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THE 8EMI.WFEKLY TRIBUNE. NORTH PLATTE. NEBRA8KA.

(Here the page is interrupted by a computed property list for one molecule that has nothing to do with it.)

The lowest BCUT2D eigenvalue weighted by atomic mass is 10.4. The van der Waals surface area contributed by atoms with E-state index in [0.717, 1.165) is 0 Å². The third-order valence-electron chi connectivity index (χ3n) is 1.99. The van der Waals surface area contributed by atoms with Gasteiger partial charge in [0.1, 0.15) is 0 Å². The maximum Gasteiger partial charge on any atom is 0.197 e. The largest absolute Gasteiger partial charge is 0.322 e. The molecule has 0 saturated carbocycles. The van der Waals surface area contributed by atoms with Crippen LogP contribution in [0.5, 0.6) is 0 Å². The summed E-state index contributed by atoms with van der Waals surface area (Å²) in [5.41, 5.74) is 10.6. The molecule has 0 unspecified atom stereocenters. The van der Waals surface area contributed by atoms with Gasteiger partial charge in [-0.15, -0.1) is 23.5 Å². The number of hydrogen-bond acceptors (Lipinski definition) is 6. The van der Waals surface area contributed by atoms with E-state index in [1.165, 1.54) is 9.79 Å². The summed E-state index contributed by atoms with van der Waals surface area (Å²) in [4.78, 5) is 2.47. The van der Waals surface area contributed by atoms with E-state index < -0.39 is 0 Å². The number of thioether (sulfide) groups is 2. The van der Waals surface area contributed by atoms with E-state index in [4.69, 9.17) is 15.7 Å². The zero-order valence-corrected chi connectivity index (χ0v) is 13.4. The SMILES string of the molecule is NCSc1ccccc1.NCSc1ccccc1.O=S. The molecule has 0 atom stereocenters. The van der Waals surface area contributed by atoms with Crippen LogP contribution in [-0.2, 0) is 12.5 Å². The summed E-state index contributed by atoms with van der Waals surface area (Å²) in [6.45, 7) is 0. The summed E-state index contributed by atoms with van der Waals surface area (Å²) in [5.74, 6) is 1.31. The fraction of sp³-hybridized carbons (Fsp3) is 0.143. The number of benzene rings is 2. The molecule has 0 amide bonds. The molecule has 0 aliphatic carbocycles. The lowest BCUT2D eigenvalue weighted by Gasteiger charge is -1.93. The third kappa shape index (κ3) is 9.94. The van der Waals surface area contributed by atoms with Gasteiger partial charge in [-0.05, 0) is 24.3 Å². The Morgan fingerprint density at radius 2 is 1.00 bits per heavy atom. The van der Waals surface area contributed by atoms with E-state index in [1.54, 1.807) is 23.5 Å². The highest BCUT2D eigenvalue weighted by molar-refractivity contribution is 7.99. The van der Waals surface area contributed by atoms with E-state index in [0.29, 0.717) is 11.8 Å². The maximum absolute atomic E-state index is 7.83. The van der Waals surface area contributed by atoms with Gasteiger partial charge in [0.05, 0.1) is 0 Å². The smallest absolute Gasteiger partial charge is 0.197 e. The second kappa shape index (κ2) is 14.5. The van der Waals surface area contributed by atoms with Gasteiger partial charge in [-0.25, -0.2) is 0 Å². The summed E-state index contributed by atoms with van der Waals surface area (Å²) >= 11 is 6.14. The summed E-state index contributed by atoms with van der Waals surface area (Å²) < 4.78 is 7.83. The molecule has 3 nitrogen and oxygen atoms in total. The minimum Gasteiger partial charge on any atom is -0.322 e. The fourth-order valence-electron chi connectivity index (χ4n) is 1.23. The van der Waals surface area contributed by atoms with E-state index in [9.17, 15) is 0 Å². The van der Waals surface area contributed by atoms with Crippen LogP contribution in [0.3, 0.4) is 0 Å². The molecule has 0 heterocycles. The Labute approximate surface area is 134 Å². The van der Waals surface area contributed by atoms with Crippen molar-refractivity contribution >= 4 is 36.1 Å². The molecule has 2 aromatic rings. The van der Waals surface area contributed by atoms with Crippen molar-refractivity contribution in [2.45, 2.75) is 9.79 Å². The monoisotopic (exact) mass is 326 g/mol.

M The Hollow . of Her 1 - - - - WfftSW'' -S JL XCAi ixdL iL ' CHAPTER XIX. The Hollow of Her Hand. When Booth called In the afternoon at Sura's npartment, ho was met by tlio iiowh tlmt Hho was qulto 111 rtnd could seo no ono not ovon him. Tho doctor had been summoned during the night and had returned In tho morn ing, to find that she had a vory high temperature. Tho butler could not enlighten Booth further than this, except to ndd that a nurso was com ing in to take charge of Mrs. Wran dall, more for tho purpoao of watching her BymptomB than for anything else, he believed. At least, so tho doctor had nald. Two days passed before the dis tressed young man could got any defi nite nows concerning her condition. Ho unconsciously began to think ot it ns n malady, not a moro illnos, due of course to a remark Carroll had dropped when Sara had told him tho wholo truth of tho tragedy and of her own vlndlctivo plans. It was Carroll himself who gave a deflnlto re port of Sara. He met tho lawyer com ing away from tho apartment whon ho called to inquire. "Hho Isn't out of her head, or any thing llko that," said Carroll uneasily, "but Hho'u in a bad way, Booth. I'll tell you what I think ia troubling her more than anything elso. Down in her heart Bho realizes that Ilotty Castle ton liar, got to he brought faco to face wllli tho Wrandalls." "The douce you say!" "Today I snw her for tho first time Almost immediately sho asked mo if I thought tho Wrandalls would treat Hetty fairly If thoy ovor found out tho truth about her. I said I thought thoy would. I didn't havo tho heart to toll hor that their grievance un doubtedly would bo shifted from Hetty to her, and that thoy wouldn't bo like ly to forglvo her for tho stand she'd taken. Sho doesn't seem to caro, how ever, what tho Wrandalls think of hor. By tho way, havo you any lnfluenco over Hotty Castloton?" "I wish I woro suro that I had," said Booth. "Do you think sho would como if you sent her a cablogram?" "I am going over " "Sho will havo your letter In a couplo of days, according to Sara, who eoemB to have a very faithful corre spondent In tho person of that maid. I shudder to think of tho cable tolls In tho past few months! I sometimes wonder if tho maid suspects anything moro than n loving interest In Miss Custloton. What 4 was about to sug Kust Id this: Couldn't you cable hor on Friday saying that Sara is very 111? TIiIh is Tuesday." 'I will cablo, of courso, but Sara miiHt not know that I'vo dono It." "Can you como to my ofllco tomor row afternoon?" "Yoa. Tomorrow night I shall go over to Philadelphia, to bo gono till Friday. I hopo it will not bo necessary for mo to stay longer. Yotr nover can tell about theso operations." "1 trust everything will go well, Brandon." Sovoral things of noto transpired before noon on Friday. Tho Wrandalls nrrlved from Eu ropo, without tho recalcitrant colonel. Mr. Rodmond Wrandall, who met them Ht the dock, heaved a sigh of relief. 'nlo will be ovor on tho LuBltanla. next nailing," said LobIIo, who for uomn reason best known to himself woro a troubled look. Mr Wrandall'a faco fell. "I hopo not," ho Haid, much to tho Indignation Ho Met tho Lawyer Coming Away From the Apartment. of IiIh wlfo and tho socrot uncaslncau of IiIh aon. "These predatory conncc Mono of tho British nobility" "Predatory!" gasped MrH, Wrandall. " aro a blood-suoking lot," went on tho old gentleman firmly, "If he comes to New York, Losllo, I'll stake ny hoad lio won't bo long In borrowing n fow thousand dollars from each of ub. And he'll not seok to humUlato us by ntlemptlng to pay It back. Oh, 1 know them." Losllo swallowed rather hard. "Wlmt's tho nows horo, dad?" ho asked haBtlly. "Anybody doad?" "Sura Is quite ill, I hoar. Slow fever of some sort, Carroll tells me." m$jii lllftllll W ' ' KT 'A UCUI '- coPYsvGfr.wz or "Is oho going to marry Brandy Booth?" asked his son. Mr. Wrandall's faco BtifTenod. "I foar I was a llttlo hasty in my conclu sions. Brandon came to tho ofllce a fow days ago and Informed mo in rather plain words that thoro is abso lutely nothing In the report." "Tho dcuco you say! 'Gad, I wrote her a rather lntlmnto letter" Leslie got no farther than this. Ho was somewhat stunned und bewildered by hie prlvato reflections. Mr. Wrandall was lost in study for somo mlnutcB, paying no attention to tho remarks of tho other occupants of tho motor that whirled them ncrosB town. "By the way, my dear," he said to bin wife, a trifle Irrelevantly, "don't you think It would be right for you and Vivian to drop in this afternoon and soo Sara? Just to let hor know that sho lBn't without" "It's out of tho question, Redmond," said his wife, a shocked exprcsiilon in her faco as much as to say that he must bo qulto out of his hoad to sug gest Buch a thing. '"Wo shall bo dread fully busy for sovoral days, unpacking and well, doing all sorts of necessary things." "Sho Is pretty sick, I hear," mumbled he. "Husn't sho got a nurse?" demanded his wife. "1 merely offered tho suggestion In order " "Well, we'll seo her next week. Any othor news?" "Mre. Booth, Brandon's mother, was operated on for something or other day boforo yesterday." "Oh, dear! Tho poor thing! Where?" "Philadelphia, of course." "I wondor if lot mo soo, Leslio, lBn't thoro a good train to Philadel phia at four o'clock? I could go " "Heally, my dear," said her hus band sharply. "You forgot how busy wo are, moth er," Bald Vivian, without a smile. "Nonsenso!" eald Mrs. Wrandall, In considerable confusion. "Was It a seri ous operation, Redmond?" "Thoy cut n bono out of her nose, that'B nil. Brandon says hor heart Is weak. Thoy wero afraid of tho ether. She's all right, Carroll says." "Goodnessl" cried Mrs. Wrandall. Ono might havo suspected a noto of disappointment In hor voice. "I shall go up to seo Sara this after noon," said Vivian calmly. "What's tho number of her new apartmont?" "You havo boon up to see her, of courso," Bald Mrs. Wrandall acidly. Ho fldgotted. "I didn't hoar of her lllnesB until yesterday." "I'll go up with you, Vlv," said Lea He. "No, you won't," said his sister flat ly. "I'm going to apologlzo to hor for something 1 eald to Brandon Booth. You needn't tag along, Los." At half-past flvo In tho afternoon, the Wrandall llmouslno stopped In front of tho tall apartmont building near tho park, a footman Jorkod open tho door, and Miss Wrandall stopped .out. At tho same moment a telegraph messenger boy paused on tho sldowalk to computo tho artistic but puzzling numerals on tho Imposing grilled doors of tho building. Miss Wrandall had herself an nounced by tho obsequious doorman, and stood by In patlonco to wnlt for tho absurd rulo of tho houso to bo carried out: "No ono could got In without bolng announced from below," said tho doorman, "I c'n got In all right, nil right," aald tho mcBBcngor boy, "I got a tcllygram for do loldy." "Go to tho roar!" exclaimed the doorman, with somo onergy. 0 While Miss Wrandnll waltod In Sara's rccoptlon hall on tho tenth floor, tho mosBonger, having traversed n moro devious route, arrived with his message. Watson took tho envolopo nnd told him to wait. Flvo minutes pansed. MIbs Wrandall grow very uncomfort able uuder tho porslstont though com pllmontnry gazo of tho streot urchin. Ho stared nt her, wido-oyed and ad miring, his tribute to tho glorious. She stared back occasionally, nurrow-oyed and ropiovlng, hor trlbuto to tho gro tesque "Will you plcaso stop Into tho drawing-room, Miss Wrandall," snld Wat boii. returning. Ho led hor across tho small foyer and tlwow opon a door. She passed Into tho room boyond. Then he turned to tho hoy who stood boaldo tho hall Boat, making change for a quarter as ho approached. "Hero," ho Bald, handing him tho ro colpt book nnd a dime, "that's for you." Ho dropped the quartor Into his own pockot, whoro It mlnglod with coins that wore strangers to It up to that instant, and Imperiously closed the door behind tho boy who fallod to any "thank you." Every man to x trado! There was a woman In tho drawing room when Vivian entered, Btandlug well ovor against tho windows with her back to tho light. Tho visitor stopped short In uurprlso. Shu had oxpected to find her sister-in-law In .bed, attended by n politely superior person In pure white. "Why, Sara," sho began, "l tun so glad to soo you tiro up and" Tho other woman camo forward. "ll.W '. nt.. ttr Biro Minn U'rnnnll ' .Uk UUI V IJU.U, .IO HIUUU1U1, e Barr GtoRoT&Artn mcinyjro : coirM(;7; ?2 sYPODDyrtsiDcoMmiy sho said, In a woll-romcmbcred voice. "How do you do?" Vivian found herself looking Into the faco of ilotty Castloton. Instantly she extended hor hand. "TIiIb Is a surprise !" sho exclaimed. "Whon did you roturn? Leslie told mo your plans were qulto settled whon ho aw you In Lucorno, Oh, I see! Of courso! How stupid of mo. Sara Bent for you." "Sho has been quite 111," said Hot ty, noncommlttnlly. "Wo got In yester day. I thought my placo was here, naturally." "Naturally," repeated Vivian, In a dotached sort of way. "How Is she today7 May I soo her?" "Sho Is very much bettor. In fact, she Is Bitting up In her room." A warm flush Buffused her face, a shy smllo ap peared In her eyes. "Sho Is receiving $83 Vivian Found Herself Looking Into the Face of Hetty Castleton. two gentlemen visitors, to bo porfectly honest, Miss Wrandall, her lawyer, Mr. Carroll, and Mr. Booth." They wero seated side by sldo on tho uncomfortable) Louis Seizo divan In tho middle of tho room. "Perhaps sho won't caro to seo me. after an audlenco so fatiguing," eald Miss Wrandall sweetly. "And so ex nBporatlng," sho added, with a smile. Hotty looked her perplexity. "But sho will see you, Miss Wran dnll if you don't mind waiting. It Is a business conference they're hav ing." An Ironic gleam appeared In tho cor ner of Vlvlan'e eye. "Oh," sho said, and waited. Hetty smiled uncertain ly. All at onco tho tall American girl was impressed by tho wistful, almost humblo look In tho Englishwoman's oyeB, an appealing look that caused hor to wonder not a little. Like a flash sho jumped nt an obvious conclusion, and almost caught her breath. This girl loved Booth and waa losing him! Vivian oxulted for a moment and then, with an Impulse sho could not quite catalogue, laid hor hand on tho other's slim fingers, and murmured somewhat hazily: "Never mind, nover mind!" "Oh, you must wait," cried Hetty, not at nil In touch with tho other's mood. "Sara expects to seo you. Tho men will bo out In a few minutes." ""I think I will run in tomorrow morning," said Vivian hastily. Sho aroso almost immediately and again oxtendod her hand. "So glad to see you back again, Miss Castleton. Come and seo mo. Give my lovo to Sara." Sho took her departure in somo hasto, and in her heart Bho was rejoic ing that sho had not succooded In ma king a fool of herself by confessing to Sara that sho had Raid unkind things about hor to Brandon Booth. Hotty resumed hor seat In tho broad French window and stared out over tho barren troetops in the park. A frightened, pathetic droop returned to her lips. It had been thero most of tho day. In Sara's boudoir, the doora ot which wore carefully closed, throe persons woro In close, even repressed confer once. The young mistress of tho house Bat propped up In a luxurious chalse loungo, wanbut Intense. Confronting bore woro tho two men, lennlng for ward in their chairs. Mr. Carroll hold in his bund a number of papors, prom inent among them being throo or four telograms. Booth's faco wbb radiant despite tho sorlous matter that occu pied hiB mind. Ho bad roached town early In the morning In response to a telephone mossngo from Carroll an nouncing the HUdden. unnnnounced ap pearance of Hetty Castleton at Ills or llcos on tho previous afternoon. Tho glrl'B arrival hnd boon most unexpect ed. Sho walked in on Mr. Carroll, ac companied by her maid, who had a dis tinctly sheepish look in her oyea nnd seemed eager to explain something but could not find the opportunity. With somo firmness, Miss Castleton had asked Mr. Carroll to explain why tho woman had been set to Bpy upon her every moment, a domand tho wor thy lawyer could not woll moot for tho good and Bunlclont reason that ho wasn't vory clear about It himself Thou Hotty broko down and cried, confessing that Bho wns eager to go to Mrs, Wrandall, at tho same tlmo Bob bing out something about n smbollc dicky-bird, much to Mr. Carroll's won dcr and porploxlty. Ho sent tho maid from tho rooia. McCutcheon and rotlred with Miss Castleton to the Innermost of his private offices, whoro without much preamblo ho Informed her that ho know everything. More over, Mr. Booth wns In possession of all tho facts and wns oven then on tho point of starting for Europe to see her. Of course, hiB lottor hnd failed to reach her In tlmo. Thero wns quite a tragic scene In the seclusion of that remote llttlo ofllce, during which Mr. Carroll wiped his eyes and blew his noso moro than onco, after which ho took It upon himself to dispatch a mes sengor to Snrn with the word that ho and Miss Castleton would present themselves within half an hour after his note had been delivered. Tho meeting botweon Sara nnd Hot ty was affecting. . . . Almost Im mediately the former began to show tho most singular signs of Improve ment. Sho laughed and cried nnd joy ously announced to the protesting nurso that sho was feeling quite well ngaln! And, in truth, sho got up from tho couch on which sho reclined and Insisted on bolng dressed for dinner, in another room tho amazed nurso was frantically appealing to Mr. Carroll to lot her send for tho doctor, only to bo confounded by his urbano announce ment that Mrs. Wrandall was as "right as a string" and, plcaso God, she wouldn't need tho services of doctor or nurso again for years to como. Then he askod tho nurso if she had ever heard of a disease called "nostalgia." Sho said sho had heard of "home sickness." "Well, that's what oiled Mrs. Wran dall," he said. "Miss Castleton Is the cure." Booth camo the next morning. . . Even as she lay passive in his nrms, Hetty denied him. Hor arms woro .around his nock as sho miserably whispered that sho could not, would not be his wife, notwithstanding her lovo for him and his readiness to ac cept her as she was. Sho was obdurate, lovingly, tenderly obdurate. Ho would have despaired but for Sara, to whom he afterwards appealed. "Wit." was all that Sara had said, but he took heart. He was beginning to look upon her as a sorceress. A week ago ho had felt sorry for her; his heart had been touched by her transparent mlsory. Today ho saw her In another light altogether; as the determined, resourceful, calculating woman who, having failed to attain a certain end, was now intensely, keenly interested in tho development of an other of a totally different nature. Ho could not feel sorry for hor today. Hotty deliberately had placed her self in their handB, withdrawing from tho conference shortly boforo Vivian's arrival to givo herself over to gloomy conjectures as to the future, not only for herself, but for the man she loved and tho woman she worshiped with something of the fidelity of a beaten dog. At a later conference participated in by Sara, Booth and Mr. Carroll, the old lawyer spoke plainly. "Now are you both willing to glvo sorlous consideration to tho plan I pro pose? Take time to think It over. No harm will come to Miss Castleton, I I am confident. Thoro will bo a nine days' Bonsation, but, after all, It Is the beBt thing for everybody. You pro poso living abroad, Booth, so what aro tho odds If" "I shan't live abroad unless Hetty reconsiders her decision to not marry me," said the young man dismally. " 'Gad, Sara, you must convince her that I love her better than " "I think sho knows all that, Bran don. As I said before, wait! And now, Mr. Carroll, I havo this to say to your suggestion: I for ono am reiehtlessly opposed to the plan you advocate. Thero Is no occasion for this matter to go to tho public. A trial, you say, would bo a moro formality. I am not so sure of that. Why put poor Hetty's head in tho lion's mouth at this late stage, after I havo protected her so carefully all theso months? Why, take tho risk? Wo know sho Is Innocent. Isn't it ouough Hint we acquit hor in our hearts? No, I cannot consent, and I hold both of you to your promises." "Thero la nothing more I can say, my dear, Sara," said Carroll, shaking his head gloomily, "except to urge you to think It over very seilously. Re member, It may mean n great deal to hor und to our eager young friend horo. Years from now, llko a bolt from tho sky. tho truth may como out In somo way. Think of what It would mean then." Snra regarded him steadily. "There aro but four people who know tho truth," sho said slowly. "It Isn't llko ly that Hotty or Brnndon will toll tho Btory. Professional honor forbids your dolug bo. That leaves mo as tho solo peril. Ie thnt what you would Imply, my dear friend?" "Not at all," ho cried hastily, "not at all. 1" "That's all tommy-rot, Snra," cried Booth earnestly. "Wo just couldn't havo anything to fear from you." With curious Inconsistency, sho shook her hoad and remarked: "Of courso, you nover could bo qulto ensy In your minds. Thoro would always bo the feeling of unrest. Am I to bo truBted, nfter all? 1 havo proved my self to bo a vindictive schomor. What nssuranco can you and Hotty havo that 1 will not turn against ono or tho oth or of you somo time and crush you to sutlsfy a personal grievance? How do you know, Brandon, that 1 nm not in lovo with you nt this very " "Good heavens, Sara!" he cried, agape. " at "this very moment?" Bho con tinued. "It would not bo so very strange, would It? I am very human. Tho power to lovo is not denied me Oh, I am merely philosophizing. Don't look so serious. Wo will suppose that 1 continued along my career as the womnn scorned. You have seen how I smart under the lash. Woll?" "But nil that Is Impossible," said Booth, his face clearing. "You're not in love with me, and never can be. That! for your philosophy!" At tho same Instant ho became aware of the singular gleam In her eyes; a liquid, oriental glow that seemed to roflect light, on her lower lids as she sat thero with her face In tho shadow. Onco or twlco before he had been conscious of tho mysterious, Beductive appeal. ,Ho otared back at her, almost defensively, but her gaze did not waver. It was he who first looked away, curiously uncomfortable. "Still." she said slowly, "I think you would be wise to consider all possible contingencies." "I'll take chances, Sara," he said, with an odd buoyancy in his voice that, for tho llfo of him, he could not ex plain, even to himself. "Mvoti nHmttHno' thnt Kllpll Hhnllld turn out to be the case," said Mr. Car-( roll judicially, "I don't believe you'd go so far as to put your loyal friends in Jeopardy, Sara. So we will dismiss tho thought. .Don't forget, however, that you hold' them In tho hollow of your hand. My original contention was based on the time-honored saying, 'murder will out.' We never can tell what may turn up. Tho best laid plans of men and mlco oft " Sara settled back among tho cush ions with a peremptory wave of her hand. Tho loose, flowing sleeve fell away, revealing hor white, exquisitely modeled arm almost to tho shoulder. For some strange, unaccountablo rea son Booth's eyes fell. "I am tired, wretchedly tired. It has been a most exhausting day," she said, with a sudden noto of weariness in her voice. Both men started up apolo getically. "I will think seriously of your plan, Mr. Carroll. There 1b no hurrjv I'm sure. Please send Miss Wrandall In to me, will you? Perhaps you would better tell Hetty to como In as soon as Vivian leaves. Come, back tomorrow afternoon, Brandon. I shall bo much moro cheerful. By the way, have you noticed that Dicky, out in tho library, has been singing all aft ernoon as if his llttlo throat would split? It is very curious, but today Is tho llrst time ho has uttered a noto In nearly flvo months. Just listen to him! He Is fairly riotous with song." Booth leaned over and kissed the hand Bhe lifted to him. "Ho Is like the rest of us, Sara, Inordinately happy." A slight shiver rnn through her arm. Ho felt It. "I am bo afraid his exuberance of spirit may nnnoy Vivian," said she, with a rare smile. "She detests vul garity." Tho men departed. She lay back In tho chaise-lounge, her eyes fixed on tho hand ho had touched with his lips. Watson tapped twice omtho door. "MIbs Wrandall could not wait, ma'am," he said, opening tho door soft ly. "Sho will call again tomorrow." "Thank you, Watson. Will you hand me the clgnrettes?" Watson hesitated. "Tho cigarettes, ma'am?" "Yes." "But the doctor's orders, ma'am, beg ging your pardon for " "I havo a now doctor, Watson." "I beg pardon, ma'am!" "Tho celebrated Doctor Folly," Bhe said lightly. CHAPTER XX. Sara Wrandall's Decision. "Now, you see what I mean, Bran don, when I Insist that It would bo a mlstako for you to marry mo," said Hetty in a troubled voice. "I fool that Snra will not lot mo go." "That's pure nonsense, Hotty." ho Bald. "Sho wants you to marry me, I nm positive." Ho may havo thought his tono convincing, but something caused her to regard him rnther fixed ly, ns It sho woro trying to Bolve nn oIubIvo puzzle. Ho took her by tho arm and raised her to her feet. Holding her qulto close, ho looked down into her ques tioning oyos and Bald very seriously: "You aro suspicious, oven of mo. dearest. I want you. Thero Is but ono way for you to bo nt peaco with yoursolf; shift your cares over to my shoulders. I will stand botweon you nnd everything that may como up to trouble you. Wo lovo ono another. Why should wo sacrifice our lovo for tho sako of n shadow? For a week, dearest, I've boon pleading with you; won't you end tho suspense today end it now nnd say you will bo my wlfo?" Tho appeal was bo gentle, so sincere, bo full of longing that Bhe wnvored. Hor tender bluo oyes, lately so full of dread, grew moist with tho Inoffablo sweotness of lovo, and capitulation was In them. Her warm, red lips part ed in a dear llttlo smllo of surrendor. "You know I lovo you," sho said tremulouBly. Ho kissed tho lovely, appealing lips, not onco but many times. "God, how I worship you," ho whis pered passionately. "I can't go on with out you, darling. You are llfo to me. I lovo you! I lovo you!" Sho drew back In his armB, tho shadow chasing tho light out of hor eyes. "Wo are both living in tho present, we aro both thinking only of It, Bran don. What of tho future? Can wc foro seo tho future? Dear heart, I am al ways thinking of your future, not my own. Is It right for me to bring you " "And I am thinking only of your fu ture," ho said gravely. "Tho future that shall bo mine to shnpo and to make glad with tho fulfilment of every promise that love has In storo for both of us. Put away the doubts, drive out tho shadows, dearest. Llvo in the light for over. Love is light" "If I wero only suro that my shad ows would not descend upon you, I " Ho drew her close and kissed her again. "I am not afraid of your shadows. God bo my witness, Hotty, I glory In them. They do not reflect weakness, but strength and nobility. They mako you all tho moro worth having. I thank God that you aro what you are, dnar heart." "Givo mo a few days longer, Bran don," she pleaded. "Lot mo conquer this strango thing that lies hero In my brain. My heart is yours, my soul is yours. But tho brain is a rebel. I must triumph over It, or it will always lie In wait for a chanco to overthrow this little kingdom of ours. Today I have been terrified. I am disturbed. Givo me a few dayB longer." "I would not grant you tho respite, were I not so suro of the outcome," ho said gontly, but thero was a thrill of triumph In tho tones. Her oyeB grew very dark and soft and hor lips trem blod with the tldo of lovo that surged through hor body. "Oh, how adorablo you are!" ho cried, straining her closo In a sudden ecstasy of passion. The doorbell rang. They drew apart, breathing rapidly, their blood leaping with tho contact of opposing passions, tholr flesh quivering. With a shy, sweet glance at him, sho turned to ward tho door to await tho appearance ot Watson. He could still feel her in Ills arms. A drawling voico camo to them from tho vestibule, and a moment later Los He Wrandall entered tho library, pull ing off his gloves as ho came. "Hollo," ho Bald glibly. "I told that follow downstairs it wasn't necessary tp announce me by telephone. Silly arrangement, I say. Why tho devil should they think everybody's a thlof or a book agent or a constable with a subpoena? Ho knows I'm ono of the. family. I'm likely to run in any time, I told him, and Oh, I say, I'm not butting in, am I, Miss Castieton?" Ho shook hands with both of them, nnd then offered his cigarette case to Booth, first selecting ono for himself. Hotty assured him that ho was not d trop, sheer profligacy on her part in viow of his readiness to concedo tho point without a word from her. "Nipping wind," ho said, taking hl stand before the fireplace. "Whoro la Sara? Never mind, don't bother her. Booth Kissed the Hand She Lifted to Him. I've got all tho tlmo In tho world. By tho way, Miss Castloton, what Is tho latest news from your father?" "I daro say you havo later news than I," sho said, a trace ot annoyance li her manner. (TO BK CONTINUED.) Are Spices Injurious? According to Dr. Glgon of Baeal, spices aro a much abusod constituent of tho diet. Ho claims that Instead of bolng Injurious they aro. as a rule, beneficial to tho human system Inas much as thoy stimulate tho llow of saliva and of tho gastric Juices, there by furthering digestion. Besides tho aromatic spices ginger, cinnamon, cloves, pepper, etc. he adds and rec ommends salt. This last Item Is taboo by many dietitians. Ono of tho leading sanatorlums of tho country that for years condemned it is now commending 1L 1 111 ! J- !K jiiT "If! '"jTr ji y j WV 77ri' ife